After eight years of no babies, HK Ocean Park's pandas Ying Ying and Le Le could be sent home to Sichuan to find new mates

After eight years of no babies, HK Ocean Park's pandas Ying Ying and Le Le could be sent home to Sichuan to find new mates

Female Ying Ying has already made the journey once, in 2015

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Giant pandas Le Le and Ying Ying have failed to reproduce during their time in Ocean Park.
Photo: Handout

Two popular giant pandas in Hong Kong who have not had a baby for eight years could be returned to Sichuan province for breeding if they fail to conceive again.

Mainland China experts said sending Ying Ying and Le Le back to Sichuan, where they were born, would offer more potential mates, with 451 captive pandas there.

Matthias Li Sing-chung, CEO of Hong Kong’s Ocean Park, revealed in Sichuan that the theme park and mainland experts were discussing whether to transfer the two pandas to the province to mate. It would be the second time Ying Ying has been sent home for that purpose, after a previous trip in 2015.

Ying Ying's miscarriage in 2015

Since arriving at the park as a gift from Beijing almost 12 years ago, the 13-year-old giant pandas have not been able to reproduce.

“Ying Ying and Le Le have started their oestrus [breeding season]. Under this circumstance, no matter what the discussion result is, I think the chance of sending them back is very low,” Li said in Sichuan on a visit to which the media were invited, adding that the mating season normally ended in May.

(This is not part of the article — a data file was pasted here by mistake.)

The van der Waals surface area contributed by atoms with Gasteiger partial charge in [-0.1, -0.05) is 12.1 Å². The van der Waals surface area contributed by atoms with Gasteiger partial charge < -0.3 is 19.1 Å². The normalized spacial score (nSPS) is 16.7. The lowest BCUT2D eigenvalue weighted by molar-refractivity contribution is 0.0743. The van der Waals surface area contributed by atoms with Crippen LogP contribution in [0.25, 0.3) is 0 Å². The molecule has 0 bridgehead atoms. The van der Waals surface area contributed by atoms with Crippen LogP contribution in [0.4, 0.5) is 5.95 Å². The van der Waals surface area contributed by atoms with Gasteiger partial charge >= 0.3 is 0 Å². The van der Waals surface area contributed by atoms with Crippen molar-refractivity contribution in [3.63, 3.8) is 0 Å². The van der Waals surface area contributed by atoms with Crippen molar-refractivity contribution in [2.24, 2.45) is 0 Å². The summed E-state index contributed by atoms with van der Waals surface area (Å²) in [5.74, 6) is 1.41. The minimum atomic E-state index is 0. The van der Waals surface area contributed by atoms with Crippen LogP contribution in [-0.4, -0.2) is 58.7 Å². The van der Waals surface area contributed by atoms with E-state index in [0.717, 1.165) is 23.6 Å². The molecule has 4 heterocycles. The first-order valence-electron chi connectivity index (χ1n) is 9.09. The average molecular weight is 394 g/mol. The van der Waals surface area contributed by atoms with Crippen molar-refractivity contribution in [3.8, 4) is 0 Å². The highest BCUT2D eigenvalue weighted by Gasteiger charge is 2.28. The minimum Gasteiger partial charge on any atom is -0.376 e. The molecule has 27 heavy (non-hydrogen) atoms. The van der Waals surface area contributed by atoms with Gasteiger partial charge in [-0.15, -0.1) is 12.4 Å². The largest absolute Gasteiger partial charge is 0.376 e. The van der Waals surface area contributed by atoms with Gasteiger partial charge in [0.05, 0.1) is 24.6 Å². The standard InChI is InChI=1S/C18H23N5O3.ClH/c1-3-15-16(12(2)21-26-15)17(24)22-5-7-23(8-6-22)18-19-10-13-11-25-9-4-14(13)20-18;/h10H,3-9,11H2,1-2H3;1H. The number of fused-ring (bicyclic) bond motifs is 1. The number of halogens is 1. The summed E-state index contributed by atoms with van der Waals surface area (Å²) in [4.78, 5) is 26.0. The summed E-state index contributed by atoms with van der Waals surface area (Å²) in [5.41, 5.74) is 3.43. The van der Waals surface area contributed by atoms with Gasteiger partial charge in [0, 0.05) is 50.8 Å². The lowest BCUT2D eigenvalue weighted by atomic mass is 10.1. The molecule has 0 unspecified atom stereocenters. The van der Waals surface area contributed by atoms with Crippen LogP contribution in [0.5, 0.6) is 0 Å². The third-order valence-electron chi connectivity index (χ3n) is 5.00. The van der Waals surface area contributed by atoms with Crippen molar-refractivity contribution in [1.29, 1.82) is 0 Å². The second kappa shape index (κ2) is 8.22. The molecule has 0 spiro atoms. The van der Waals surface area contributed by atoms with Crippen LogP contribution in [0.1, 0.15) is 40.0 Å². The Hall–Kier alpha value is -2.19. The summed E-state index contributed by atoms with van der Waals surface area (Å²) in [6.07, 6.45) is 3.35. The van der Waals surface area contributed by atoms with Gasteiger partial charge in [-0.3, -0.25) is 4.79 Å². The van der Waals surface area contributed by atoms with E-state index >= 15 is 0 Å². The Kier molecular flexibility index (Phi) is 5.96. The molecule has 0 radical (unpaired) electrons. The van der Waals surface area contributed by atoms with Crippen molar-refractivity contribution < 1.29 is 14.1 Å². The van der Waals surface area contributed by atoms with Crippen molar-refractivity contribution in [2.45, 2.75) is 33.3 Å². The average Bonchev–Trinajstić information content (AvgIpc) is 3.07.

If the pair failed to conceive again, returning them to the mainland next year was one option being considered, he said.

Ying Ying and Le Le have been in Hong Kong for 12 years, since being gifted to the city by Beijing.
Photo: Ocean Park

“We hope Ying Ying and Le Le might join the whole mainland panda breeding project,” he said.

Li said experts studied which method would be easiest for the pair to have a baby, including natural mating, and artificial insemination, in Hong Kong.

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Ying Ying and Le Le were presented to the city in 2007 as a gift from the central government to commemorate the 10th anniversary of the handover of the city from the British.

Despite an extensive breeding programme set up for the pair, they have been unable to have a baby. Ying Ying suffered a miscarriage in 2015, and subsequently had three phantom pregnancies.

Sichuan’s Forestry and Grassland Administration supports the idea of relocation, and in November raised the possibility of allowing the pair to breed in Wolong.

Zhang Zhihe, director of the Chengdu Research Base of Giant Panda Breeding (left), said sending Ying Ying and Le Le back to the mainland could be the answer.
Photo: Kanis Leung/SCMP

When asked about the possibility, Liu Hongbao, the administration’s director general, said while getting pandas pregnant had never been easy, there was a chance that Ying Ying just disliked Le Le.

“Pandas are selective [in mating],” he said.

Female pandas can only get pregnant two to three days each year, usually between February and May, with both sexes picking their partners.

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Zhang Zhihe, director of the Chengdu Research Base of Giant Panda Breeding, said having a thorough study of the two at the mainland centre could help because officials there had more experience.

“In Hong Kong, they have one single choice, one single partner, so the probability is not that big,” he said.

The top researcher said pandas could give birth at the age of 13, and some on the mainland delivered babies when they were 20 years old.

Kanis Leung was reporting from Sichuan

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